Number two, I have yet to find someone that said, “Hey Eric, I am in a gang.” So let’s be clear on that. Those who are in violent gangs do not go around saying, “Yes, I do shootings and yes, I’m in a gang.” So we have to use the right analysis that we do not unfairly target people, but we have to be honest about those who are participating in illegal gang behaviors, which is generating a lot of our shootings.
Question: Mr. Mayor, over the weekend you did an op-ed piece for USA Today where you excoriated your fellow Democrats…
Mayor Adams: That’s the only question you had? Where you going? (Laughter.)
Question: You excoriated your fellow Democrats for having the wrong attitude and not meeting the needs of working New Yorkers, and you talked about how there’d been a drop off in support in the Latino community, Asian communities, and others of support for the Democratic Party. So my question to you is twofold. Number one, what are you willing to do to get these people back into the fold to vote for Democrats? And secondly, what should the governor be doing to try to do the same thing?
Mayor Adams: Well, I think two levels. As I do an analysis of how we campaign, I did not see mailings or communications that talk directly to blue-collar working-class people. We were successful in increasing Earned Income Tax Credit. Why weren’t we talking about that? We were successful in getting child care for mothers, decreasing the cost for families, decreasing the cost of child care. Why weren’t we talking about that? Southern Brooklyn has one of the largest NYCHA developments. We were able to get Land Trust. Why weren’t we talking about that? Public safety, we made changes. People want to dismiss the changes we made in criminal justice reform that I thought were good changes. We weren’t selling that.
We need to sell our product. I think that Democrats have a good product. We need to sell our product and do a better job in selling our product. I don’t think we did a good job in doing that. We allowed people to hold on to one aspect of criminal justice reform when the whole system needs to be examined and handled, and we should have been selling that. And that’s what I would continue to do. I believe we need to create a system that is going to make sure people get justice on both ends of the spectrum. And I’m going to continue to talk about that.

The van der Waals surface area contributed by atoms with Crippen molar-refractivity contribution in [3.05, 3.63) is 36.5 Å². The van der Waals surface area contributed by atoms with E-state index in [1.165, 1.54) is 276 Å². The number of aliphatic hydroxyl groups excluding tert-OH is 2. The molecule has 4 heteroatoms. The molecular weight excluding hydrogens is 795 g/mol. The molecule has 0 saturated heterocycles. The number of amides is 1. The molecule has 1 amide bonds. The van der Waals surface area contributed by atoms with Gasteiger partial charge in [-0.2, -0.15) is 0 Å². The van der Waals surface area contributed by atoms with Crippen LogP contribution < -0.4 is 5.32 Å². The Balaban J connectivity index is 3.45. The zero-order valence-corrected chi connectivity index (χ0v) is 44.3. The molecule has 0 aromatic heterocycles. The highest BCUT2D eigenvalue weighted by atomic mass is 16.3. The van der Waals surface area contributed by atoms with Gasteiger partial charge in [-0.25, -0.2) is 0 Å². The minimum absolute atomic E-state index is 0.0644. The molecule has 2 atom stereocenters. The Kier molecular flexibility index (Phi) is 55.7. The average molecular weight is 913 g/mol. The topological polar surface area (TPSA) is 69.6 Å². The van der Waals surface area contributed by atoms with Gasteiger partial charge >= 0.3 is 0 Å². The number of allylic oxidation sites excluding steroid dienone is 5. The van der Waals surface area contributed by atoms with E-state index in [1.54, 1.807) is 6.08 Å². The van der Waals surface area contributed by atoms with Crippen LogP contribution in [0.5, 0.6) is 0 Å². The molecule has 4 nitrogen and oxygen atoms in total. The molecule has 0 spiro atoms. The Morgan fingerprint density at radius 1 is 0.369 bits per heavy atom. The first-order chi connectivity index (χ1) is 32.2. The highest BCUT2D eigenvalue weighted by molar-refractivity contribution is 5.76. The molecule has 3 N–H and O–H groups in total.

Question: I’m sorry, don’t you think that there’s a worry on the part of some people in the Democratic Party that are come in with the City Council races coming up next November, you could lose more seats to Republicans because of the failure to address the issues of working people in Queens and Brooklyn. Will people go to Republicans?
Mayor Adams: Well, I think that when you look at the fact that we were… Seven or eight out of 10 people that were from the Latino community and the Asian community were voting Democrat, now it’s down to six out of 10. That should be a wake up call. It should be a wake up call. It should be a wake up call that people don’t feel we are speaking to them. And we have good plans, we’ve done good things, but now it’s about selling our product correctly.
And I don’t believe we did a good enough job to do that. We’ve allowed others to define us. We have a good product. We are pro-public safety. We invested in police when others did not. The Republican Party did not. We pushed to have sensible gun laws. The Republican Party did not. So if we are not selling our product, then we’re leaving a vacuum where others are selling our products. And so I think that this should be a moment of reflection and it’s a moment of recalibration to say let’s get back on the ground and sell our products to everyday working class people. And that’s what I believe.
Question: Mr. Mayor, how much money has the city applied to date for FEMA funding for the migrant crisis? And also have you asked Governor Hochul to declare a state of emergency on the migrant crisis to unlock these federal funds? You said campaign season is over. Were you waiting to ask until after the campaign was over in case there was political backlash on the governor and other Democrats?